The course considers the roots of contemporary development problems from a long run perspective. Emphasis is placed upon economic change in the south during the period 1500-1945. The course adopts a comparative approach by drawing upon the varying experiences of a number of countries in Africa, Asia and Latin American. Contemporary development issues are placed in the context of historical processes such as imperialism, independence movements, nation building, the unique course of transformation, in addition to analysing conditions linked with advances or obstructions to economic development.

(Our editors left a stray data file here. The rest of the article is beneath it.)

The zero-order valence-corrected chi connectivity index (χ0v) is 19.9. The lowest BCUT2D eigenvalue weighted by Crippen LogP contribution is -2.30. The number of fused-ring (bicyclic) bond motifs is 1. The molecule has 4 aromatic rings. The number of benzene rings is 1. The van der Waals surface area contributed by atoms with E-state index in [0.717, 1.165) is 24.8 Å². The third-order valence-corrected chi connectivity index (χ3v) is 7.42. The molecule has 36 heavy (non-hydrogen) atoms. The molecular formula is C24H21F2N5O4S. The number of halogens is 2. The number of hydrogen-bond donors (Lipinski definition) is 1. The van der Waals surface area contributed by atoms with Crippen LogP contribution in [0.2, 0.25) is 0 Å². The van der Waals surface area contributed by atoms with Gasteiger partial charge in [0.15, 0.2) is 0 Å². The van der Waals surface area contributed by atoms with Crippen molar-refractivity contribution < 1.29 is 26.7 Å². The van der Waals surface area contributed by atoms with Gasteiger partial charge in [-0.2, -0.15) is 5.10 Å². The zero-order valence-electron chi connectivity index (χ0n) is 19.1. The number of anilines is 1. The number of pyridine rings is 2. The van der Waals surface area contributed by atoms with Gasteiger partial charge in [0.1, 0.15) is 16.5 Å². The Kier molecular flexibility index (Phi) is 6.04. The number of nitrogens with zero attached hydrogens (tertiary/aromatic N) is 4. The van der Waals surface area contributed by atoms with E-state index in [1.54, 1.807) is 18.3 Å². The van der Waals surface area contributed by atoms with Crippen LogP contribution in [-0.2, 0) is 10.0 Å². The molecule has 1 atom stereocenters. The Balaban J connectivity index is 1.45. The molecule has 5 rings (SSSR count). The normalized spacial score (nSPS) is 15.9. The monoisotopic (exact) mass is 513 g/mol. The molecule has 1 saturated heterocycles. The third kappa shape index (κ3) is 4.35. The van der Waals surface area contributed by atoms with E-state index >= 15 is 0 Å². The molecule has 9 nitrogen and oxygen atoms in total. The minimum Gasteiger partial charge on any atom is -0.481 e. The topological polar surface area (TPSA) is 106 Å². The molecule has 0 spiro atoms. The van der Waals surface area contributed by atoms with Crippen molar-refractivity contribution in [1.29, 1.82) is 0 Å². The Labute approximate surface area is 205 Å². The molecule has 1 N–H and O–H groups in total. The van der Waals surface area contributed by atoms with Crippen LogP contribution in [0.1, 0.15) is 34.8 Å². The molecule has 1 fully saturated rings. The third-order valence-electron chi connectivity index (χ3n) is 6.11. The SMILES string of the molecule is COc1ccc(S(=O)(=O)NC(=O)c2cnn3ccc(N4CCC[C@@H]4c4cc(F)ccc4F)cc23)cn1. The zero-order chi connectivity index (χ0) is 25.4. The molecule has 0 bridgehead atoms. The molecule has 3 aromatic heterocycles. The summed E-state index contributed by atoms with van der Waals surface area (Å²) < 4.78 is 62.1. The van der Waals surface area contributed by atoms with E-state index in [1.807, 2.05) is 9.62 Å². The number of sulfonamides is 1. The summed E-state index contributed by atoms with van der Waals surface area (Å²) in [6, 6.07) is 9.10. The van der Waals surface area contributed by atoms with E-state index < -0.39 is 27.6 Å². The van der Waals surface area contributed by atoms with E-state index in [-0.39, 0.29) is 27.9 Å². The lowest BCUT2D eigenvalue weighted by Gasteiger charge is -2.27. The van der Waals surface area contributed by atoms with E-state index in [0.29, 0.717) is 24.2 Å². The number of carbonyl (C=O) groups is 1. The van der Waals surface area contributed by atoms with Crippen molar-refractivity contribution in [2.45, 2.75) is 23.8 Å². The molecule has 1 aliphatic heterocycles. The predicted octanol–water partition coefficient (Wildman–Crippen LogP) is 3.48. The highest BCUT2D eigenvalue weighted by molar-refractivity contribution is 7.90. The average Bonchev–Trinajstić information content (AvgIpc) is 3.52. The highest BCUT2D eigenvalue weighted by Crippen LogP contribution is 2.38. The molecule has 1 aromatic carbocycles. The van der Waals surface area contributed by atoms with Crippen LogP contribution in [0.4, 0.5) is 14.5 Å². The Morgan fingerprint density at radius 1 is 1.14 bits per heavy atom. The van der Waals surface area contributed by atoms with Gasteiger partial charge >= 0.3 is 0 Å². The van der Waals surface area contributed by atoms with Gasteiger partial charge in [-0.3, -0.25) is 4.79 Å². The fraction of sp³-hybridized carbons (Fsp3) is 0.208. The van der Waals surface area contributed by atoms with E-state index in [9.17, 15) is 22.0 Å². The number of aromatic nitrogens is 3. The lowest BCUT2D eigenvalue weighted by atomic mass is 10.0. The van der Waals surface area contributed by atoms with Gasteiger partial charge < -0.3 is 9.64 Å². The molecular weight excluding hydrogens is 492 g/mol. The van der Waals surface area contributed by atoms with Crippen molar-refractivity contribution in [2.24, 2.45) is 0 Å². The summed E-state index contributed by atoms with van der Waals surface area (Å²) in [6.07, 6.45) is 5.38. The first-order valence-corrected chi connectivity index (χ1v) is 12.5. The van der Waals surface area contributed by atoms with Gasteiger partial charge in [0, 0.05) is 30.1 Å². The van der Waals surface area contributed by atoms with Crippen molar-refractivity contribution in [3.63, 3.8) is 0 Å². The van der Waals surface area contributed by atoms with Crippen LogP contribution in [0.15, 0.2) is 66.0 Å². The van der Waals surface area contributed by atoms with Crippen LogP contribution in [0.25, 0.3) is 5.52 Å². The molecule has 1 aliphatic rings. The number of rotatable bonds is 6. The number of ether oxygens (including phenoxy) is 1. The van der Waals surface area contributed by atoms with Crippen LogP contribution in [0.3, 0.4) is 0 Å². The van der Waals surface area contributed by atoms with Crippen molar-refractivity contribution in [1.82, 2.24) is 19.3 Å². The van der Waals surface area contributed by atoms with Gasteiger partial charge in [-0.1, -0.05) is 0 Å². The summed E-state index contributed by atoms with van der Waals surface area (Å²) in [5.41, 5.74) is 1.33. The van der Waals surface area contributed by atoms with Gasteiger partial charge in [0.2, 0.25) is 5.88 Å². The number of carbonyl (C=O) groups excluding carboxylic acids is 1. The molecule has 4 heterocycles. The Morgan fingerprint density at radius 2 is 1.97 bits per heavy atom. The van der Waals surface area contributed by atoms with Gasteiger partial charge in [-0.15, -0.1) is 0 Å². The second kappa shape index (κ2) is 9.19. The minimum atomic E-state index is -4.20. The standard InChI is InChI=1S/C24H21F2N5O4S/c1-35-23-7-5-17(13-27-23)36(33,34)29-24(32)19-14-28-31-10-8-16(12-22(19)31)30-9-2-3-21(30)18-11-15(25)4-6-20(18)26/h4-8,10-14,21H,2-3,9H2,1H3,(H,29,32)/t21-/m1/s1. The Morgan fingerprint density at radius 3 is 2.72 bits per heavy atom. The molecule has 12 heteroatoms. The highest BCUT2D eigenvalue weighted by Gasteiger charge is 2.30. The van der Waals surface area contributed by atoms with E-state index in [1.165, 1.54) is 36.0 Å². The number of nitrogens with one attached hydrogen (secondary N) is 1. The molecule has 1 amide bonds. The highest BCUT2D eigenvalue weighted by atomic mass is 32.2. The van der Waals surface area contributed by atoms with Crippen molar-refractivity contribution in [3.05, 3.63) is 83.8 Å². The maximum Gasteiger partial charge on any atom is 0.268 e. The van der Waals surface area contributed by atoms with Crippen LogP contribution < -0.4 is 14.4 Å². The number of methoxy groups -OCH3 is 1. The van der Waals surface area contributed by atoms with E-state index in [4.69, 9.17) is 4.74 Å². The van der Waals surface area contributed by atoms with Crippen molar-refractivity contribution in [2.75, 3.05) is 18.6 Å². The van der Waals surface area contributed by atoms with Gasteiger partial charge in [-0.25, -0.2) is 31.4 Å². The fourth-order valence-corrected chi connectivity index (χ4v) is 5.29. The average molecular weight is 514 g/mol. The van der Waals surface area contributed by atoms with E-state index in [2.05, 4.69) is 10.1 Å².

This course is set from a southern perspective where the colonised are seen not only as victims, but active participants in the process, taking pre-colonial societal structures into account. The course examines national, regional and local development processes from a long run institutional perspective. In this context, special attention is afforded to income distribution patterns and gender aspects. The course also encompasses diversification within and outside of agriculture, cross border migration and urbanisation processes as well as the global division of labour.